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A Texas grand jury on July 28 indicted former NFL player Kevin Ware, 41, for the murder of his girlfriend, 29-year-old Taylor Pomaski, as well as tampering with a corpse.
If convicted of murder, Ware faces 15 years to life in prison, according to Harris County District Attorney Kim Ogg’s office in Texas.
“He’s never been held accountable,” Pomaski’s mother, Leslie Mandeville, told Fox News Digital of Ware and his history of run-ins with the law before he was accused of killing her daughter.
She added later that she hopes Ware spends “the rest of his life in jail,” along with “anyone else that is involved” and that “all parties are held accountable” in her daughter’s murder case.
Pomaski disappeared following a house party on April 25, 2021, but her remains were not discovered until May 2022.
When Mandeville initially filed a missing persons report on May 9, 2021, she went to Ware’s house with police, who were questioning the former NFL player, to pick up her daughter’s dog. Mandeville said that was her one and only interaction with her daughter’s boyfriend, who was “nice” when they spoke but hesitant to hand Pomaski’s dog to her mother. Eventually, Ware, Mandeville and police decided it was best to give the dog to Pomaski’s family, Mandeville said.
The U.S. Marshals Service arrested Ware in June 2021 on a bond violation after he failed to appear for supervision earlier in the year. The arrest involved a vehicle chase in which Ware allegedly drove over 115 miles per hour and was later found to be carrying weapons and drugs, the station reported.
Ware is not the first former NFL player convicted of abuse or murder. While some experts have pointed to chronic traumatic encephalopathy (CTE), or brain trauma inflicted by repeated blows to the head, as part of the reasoning behind why some players commit horrific crimes, Mandeville says Ware had a lengthy criminal history dating back to his football days when he lived in Washington state, as NBC Sports previously reported.
At Pomaski’s funeral, a woman came up to Mandeville, hugged her, and told her that she knew Ware as a girl when they lived on the same street growing up.
“She said he tormented her, her entire childhood,” Mandeville said. “…She would say, ‘This should have never happened. This should have been stopped years ago.’ And she would walk away and come back. She kept saying, ‘I’m so sorry. I’m so sorry.'”
“It didn’t just start,” Mandeville said of the alleged abuse.
She described her daughter as “funny,” “happy,” and “front and center, all the time.” Pomaski loved “being with her friends and family” and always had something to do. She was interested in computer science but had worked various odd jobs, as she was still trying to find her professional niche.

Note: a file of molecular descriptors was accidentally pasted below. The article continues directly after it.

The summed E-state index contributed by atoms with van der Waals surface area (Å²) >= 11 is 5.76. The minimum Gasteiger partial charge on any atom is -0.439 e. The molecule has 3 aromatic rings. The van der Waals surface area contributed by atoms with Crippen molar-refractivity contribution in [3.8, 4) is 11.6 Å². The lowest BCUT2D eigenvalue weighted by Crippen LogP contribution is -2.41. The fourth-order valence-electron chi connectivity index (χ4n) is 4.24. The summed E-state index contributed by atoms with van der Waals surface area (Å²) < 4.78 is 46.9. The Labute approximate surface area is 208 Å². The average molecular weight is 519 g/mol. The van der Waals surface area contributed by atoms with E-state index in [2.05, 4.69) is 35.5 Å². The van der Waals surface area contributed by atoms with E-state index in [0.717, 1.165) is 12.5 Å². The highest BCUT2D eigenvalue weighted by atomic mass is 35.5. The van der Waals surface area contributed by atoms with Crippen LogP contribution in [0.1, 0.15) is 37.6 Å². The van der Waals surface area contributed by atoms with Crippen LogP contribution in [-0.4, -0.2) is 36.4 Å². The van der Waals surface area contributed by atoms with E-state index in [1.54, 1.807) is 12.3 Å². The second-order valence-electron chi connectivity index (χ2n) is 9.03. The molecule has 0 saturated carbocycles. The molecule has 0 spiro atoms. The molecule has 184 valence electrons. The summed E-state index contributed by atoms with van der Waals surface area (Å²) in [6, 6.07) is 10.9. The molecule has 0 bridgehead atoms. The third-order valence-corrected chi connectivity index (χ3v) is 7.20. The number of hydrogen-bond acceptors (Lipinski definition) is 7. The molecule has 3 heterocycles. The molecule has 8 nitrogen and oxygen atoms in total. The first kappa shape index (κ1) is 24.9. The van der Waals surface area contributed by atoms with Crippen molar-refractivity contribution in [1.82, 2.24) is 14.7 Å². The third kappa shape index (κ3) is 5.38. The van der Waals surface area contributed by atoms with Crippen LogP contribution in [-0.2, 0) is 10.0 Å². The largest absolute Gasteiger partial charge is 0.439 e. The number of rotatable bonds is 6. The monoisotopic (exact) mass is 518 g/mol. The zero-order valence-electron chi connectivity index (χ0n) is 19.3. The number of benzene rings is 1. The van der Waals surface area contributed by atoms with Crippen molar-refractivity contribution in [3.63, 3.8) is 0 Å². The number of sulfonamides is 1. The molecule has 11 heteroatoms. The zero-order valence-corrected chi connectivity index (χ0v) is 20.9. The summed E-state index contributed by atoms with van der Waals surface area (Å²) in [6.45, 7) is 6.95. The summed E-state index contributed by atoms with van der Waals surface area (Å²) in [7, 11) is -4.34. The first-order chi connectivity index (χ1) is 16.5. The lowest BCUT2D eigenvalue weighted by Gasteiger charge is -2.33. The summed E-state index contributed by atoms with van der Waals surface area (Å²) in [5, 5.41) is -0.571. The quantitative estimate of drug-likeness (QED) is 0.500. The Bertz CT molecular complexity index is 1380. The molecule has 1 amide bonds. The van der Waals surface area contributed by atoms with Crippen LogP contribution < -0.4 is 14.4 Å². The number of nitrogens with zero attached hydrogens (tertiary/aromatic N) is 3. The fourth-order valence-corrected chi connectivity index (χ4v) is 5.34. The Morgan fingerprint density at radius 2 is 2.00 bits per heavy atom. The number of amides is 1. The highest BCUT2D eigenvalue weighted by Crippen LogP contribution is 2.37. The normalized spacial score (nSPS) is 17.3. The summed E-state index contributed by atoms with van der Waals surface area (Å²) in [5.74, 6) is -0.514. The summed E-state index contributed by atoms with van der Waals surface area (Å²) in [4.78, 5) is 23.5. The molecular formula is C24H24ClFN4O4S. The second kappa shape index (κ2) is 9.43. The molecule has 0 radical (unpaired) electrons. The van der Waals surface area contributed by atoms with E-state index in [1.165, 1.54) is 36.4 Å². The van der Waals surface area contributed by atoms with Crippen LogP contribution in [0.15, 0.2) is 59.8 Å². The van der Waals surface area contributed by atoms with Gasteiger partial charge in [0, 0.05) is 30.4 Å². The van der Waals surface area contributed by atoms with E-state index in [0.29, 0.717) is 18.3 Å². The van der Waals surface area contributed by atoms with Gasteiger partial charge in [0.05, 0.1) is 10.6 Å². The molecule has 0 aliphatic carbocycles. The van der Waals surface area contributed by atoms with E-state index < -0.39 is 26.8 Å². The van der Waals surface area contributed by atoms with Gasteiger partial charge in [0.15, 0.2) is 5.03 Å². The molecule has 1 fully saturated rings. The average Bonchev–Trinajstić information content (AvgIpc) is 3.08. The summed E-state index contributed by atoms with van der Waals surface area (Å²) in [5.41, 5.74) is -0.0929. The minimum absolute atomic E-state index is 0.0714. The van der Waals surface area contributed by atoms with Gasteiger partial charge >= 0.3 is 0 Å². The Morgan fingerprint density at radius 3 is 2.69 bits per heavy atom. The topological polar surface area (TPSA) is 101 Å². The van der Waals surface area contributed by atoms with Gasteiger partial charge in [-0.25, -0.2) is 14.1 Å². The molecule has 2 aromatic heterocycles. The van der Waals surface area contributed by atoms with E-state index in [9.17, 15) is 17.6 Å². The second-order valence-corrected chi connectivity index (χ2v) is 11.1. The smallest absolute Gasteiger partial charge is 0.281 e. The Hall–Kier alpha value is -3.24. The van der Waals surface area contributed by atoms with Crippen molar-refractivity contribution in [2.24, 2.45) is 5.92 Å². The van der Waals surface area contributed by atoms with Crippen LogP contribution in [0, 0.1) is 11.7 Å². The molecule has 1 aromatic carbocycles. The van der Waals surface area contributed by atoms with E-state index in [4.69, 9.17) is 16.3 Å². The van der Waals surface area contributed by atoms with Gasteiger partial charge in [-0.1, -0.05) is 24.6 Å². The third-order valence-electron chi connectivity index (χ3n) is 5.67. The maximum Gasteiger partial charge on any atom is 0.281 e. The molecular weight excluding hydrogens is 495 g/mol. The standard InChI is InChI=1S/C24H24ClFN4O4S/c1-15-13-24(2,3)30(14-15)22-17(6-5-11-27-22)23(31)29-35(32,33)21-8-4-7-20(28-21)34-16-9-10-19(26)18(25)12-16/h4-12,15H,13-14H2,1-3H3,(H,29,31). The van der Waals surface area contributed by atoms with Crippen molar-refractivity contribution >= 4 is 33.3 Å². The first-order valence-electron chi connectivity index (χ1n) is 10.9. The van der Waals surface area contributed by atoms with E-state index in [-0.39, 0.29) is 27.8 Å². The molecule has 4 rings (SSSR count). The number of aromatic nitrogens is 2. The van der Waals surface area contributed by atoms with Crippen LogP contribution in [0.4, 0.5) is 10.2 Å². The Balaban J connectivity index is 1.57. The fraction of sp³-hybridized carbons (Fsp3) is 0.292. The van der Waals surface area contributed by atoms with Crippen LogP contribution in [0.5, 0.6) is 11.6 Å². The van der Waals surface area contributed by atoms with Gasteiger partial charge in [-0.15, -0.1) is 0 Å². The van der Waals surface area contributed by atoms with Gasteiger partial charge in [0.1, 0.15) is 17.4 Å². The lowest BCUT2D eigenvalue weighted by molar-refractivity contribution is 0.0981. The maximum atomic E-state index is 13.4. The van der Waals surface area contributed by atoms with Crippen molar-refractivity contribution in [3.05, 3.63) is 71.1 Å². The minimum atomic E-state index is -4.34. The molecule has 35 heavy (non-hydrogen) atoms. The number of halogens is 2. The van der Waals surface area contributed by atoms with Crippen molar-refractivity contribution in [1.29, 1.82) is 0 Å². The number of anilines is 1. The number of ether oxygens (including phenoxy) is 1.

Mandeville hadn’t heard from her daughter for a couple of weeks since the April 25 party where she was last seen. Mandeville decided to file the missing persons report on May 9 because it was Mother’s Day and her father’s birthday, and she hadn’t called her parents, which Mandeville said was unlike her daughter.
Pomaski’s ex-boyfriend also called her parents that day to inquire about their daughter because he knew they would have heard from her on May 9, as well. Pomaski’s ex then informed her parents that the 29-year-old had confessed to him that she had been in an abusive relationship and had been struggling to get out. Mandeville is unsure about the extent of the abuse, but she said she knew that “nothing she would have done” would have made her deserving of such treatment.
“He’s 6-3, 300 pounds. She’s 5-2, 100 pounds,” Mandeville said. “There was no reason for this to happen.”
Mandeville said she does know what the answer is in terms of how to ease the “guilt and shame” that their loved ones feel when they are being abused or have a substance addiction.
“I hope we can somehow figure out a way to … take that away. When you’re the family member on the outside, it’s very difficult. You don’t know what to do. She’s an adult, and you’re saying, ‘Please, let’s get you out of there.’ But they’re not ready. And Taylor is the tragic side to this, where it ends terribly,” she said.
Lacy Johnson, a chief prosecutor in the Harris County DA’s Major Offenders Division, who is handling the murder case, said in a July 28 statement that although the “investigation has been going on since Taylor’s disappearance in 2021, the court process is just beginning,” and the DA’s office is encouraging “anyone who has knowledge about what happened between Kevin and Taylor to come forward.”
If you or someone you know is suffering from domestic violence, please contact the National Domestic Violence Hotline at 1−800−799−7233 (SAFE).
Fox News’ Greg Norman contributed to this report.